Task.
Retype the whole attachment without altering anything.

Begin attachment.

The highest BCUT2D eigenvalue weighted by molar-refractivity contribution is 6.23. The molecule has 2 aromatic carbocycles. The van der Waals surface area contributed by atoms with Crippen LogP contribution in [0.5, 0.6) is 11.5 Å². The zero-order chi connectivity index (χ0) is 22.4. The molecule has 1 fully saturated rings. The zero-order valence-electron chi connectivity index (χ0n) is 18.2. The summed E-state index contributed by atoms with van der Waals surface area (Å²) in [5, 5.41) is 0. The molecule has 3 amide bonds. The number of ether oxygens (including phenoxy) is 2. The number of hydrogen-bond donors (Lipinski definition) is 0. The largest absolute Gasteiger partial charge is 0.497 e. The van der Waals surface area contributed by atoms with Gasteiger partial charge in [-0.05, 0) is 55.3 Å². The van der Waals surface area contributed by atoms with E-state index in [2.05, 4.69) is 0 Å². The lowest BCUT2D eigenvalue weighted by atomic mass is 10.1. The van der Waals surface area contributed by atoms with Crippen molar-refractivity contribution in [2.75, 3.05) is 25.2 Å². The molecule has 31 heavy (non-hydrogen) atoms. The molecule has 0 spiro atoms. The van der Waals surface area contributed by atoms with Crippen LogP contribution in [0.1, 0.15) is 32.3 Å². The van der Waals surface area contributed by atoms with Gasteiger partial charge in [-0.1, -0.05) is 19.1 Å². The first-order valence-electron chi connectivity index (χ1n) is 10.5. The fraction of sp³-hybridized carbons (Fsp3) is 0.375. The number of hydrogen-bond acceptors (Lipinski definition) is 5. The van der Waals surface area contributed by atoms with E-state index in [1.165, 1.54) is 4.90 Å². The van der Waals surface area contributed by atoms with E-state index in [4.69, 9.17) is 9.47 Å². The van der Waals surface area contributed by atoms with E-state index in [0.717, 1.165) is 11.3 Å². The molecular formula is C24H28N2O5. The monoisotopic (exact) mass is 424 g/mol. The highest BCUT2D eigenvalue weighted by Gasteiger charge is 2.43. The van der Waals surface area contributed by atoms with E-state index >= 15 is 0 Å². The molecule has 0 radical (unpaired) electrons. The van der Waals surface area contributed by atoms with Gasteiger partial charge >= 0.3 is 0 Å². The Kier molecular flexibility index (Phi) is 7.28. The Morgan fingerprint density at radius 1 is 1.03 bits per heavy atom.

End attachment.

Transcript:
The highest BCUT2D eigenvalue weighted by molar-refractivity contribution is 6.23. The molecule has 2 aromatic carbocycles. The van der Waals surface area contributed by atoms with Crippen LogP contribution in [0.5, 0.6) is 11.5 Å². The zero-order chi connectivity index (χ0) is 22.4. The molecule has 1 fully saturated rings. The zero-order valence-electron chi connectivity index (χ0n) is 18.2. The summed E-state index contributed by atoms with van der Waals surface area (Å²) in [5, 5.41) is 0. The molecule has 3 amide bonds. The number of ether oxygens (including phenoxy) is 2. The number of hydrogen-bond donors (Lipinski definition) is 0. The largest absolute Gasteiger partial charge is 0.497 e. The van der Waals surface area contributed by atoms with Gasteiger partial charge in [-0.05, 0) is 55.3 Å². The van der Waals surface area contributed by atoms with E-state index in [2.05, 4.69) is 0 Å². The lowest BCUT2D eigenvalue weighted by atomic mass is 10.1. The van der Waals surface area contributed by atoms with Crippen molar-refractivity contribution in [2.75, 3.05) is 25.2 Å². The molecule has 31 heavy (non-hydrogen) atoms. The molecule has 0 spiro atoms. The van der Waals surface area contributed by atoms with Crippen LogP contribution in [0.1, 0.15) is 32.3 Å². The van der Waals surface area contributed by atoms with Gasteiger partial charge in [-0.1, -0.05) is 19.1 Å². The first-order valence-electron chi connectivity index (χ1n) is 10.5. The fraction of sp³-hybridized carbons (Fsp3) is 0.375. The number of hydrogen-bond acceptors (Lipinski definition) is 5. The van der Waals surface area contributed by atoms with E-state index in [1.165, 1.54) is 4.90 Å². The van der Waals surface area contributed by atoms with E-state index in [4.69, 9.17) is 9.47 Å². The van der Waals surface area contributed by atoms with E-state index in [0.717, 1.165) is 11.3 Å². The molecular formula is C24H28N2O5. The monoisotopic (exact) mass is 424 g/mol. The highest BCUT2D eigenvalue weighted by Gasteiger charge is 2.43. The van der Waals surface area contributed by atoms with E-state index >= 15 is 0 Å². The molecule has 0 radical (unpaired) electrons. The van der Waals surface area contributed by atoms with Gasteiger partial charge >= 0.3 is 0 Å². The Kier molecular flexibility index (Phi) is 7.28. The Morgan fingerprint density at radius 1 is 1.03 bits per heavy atom.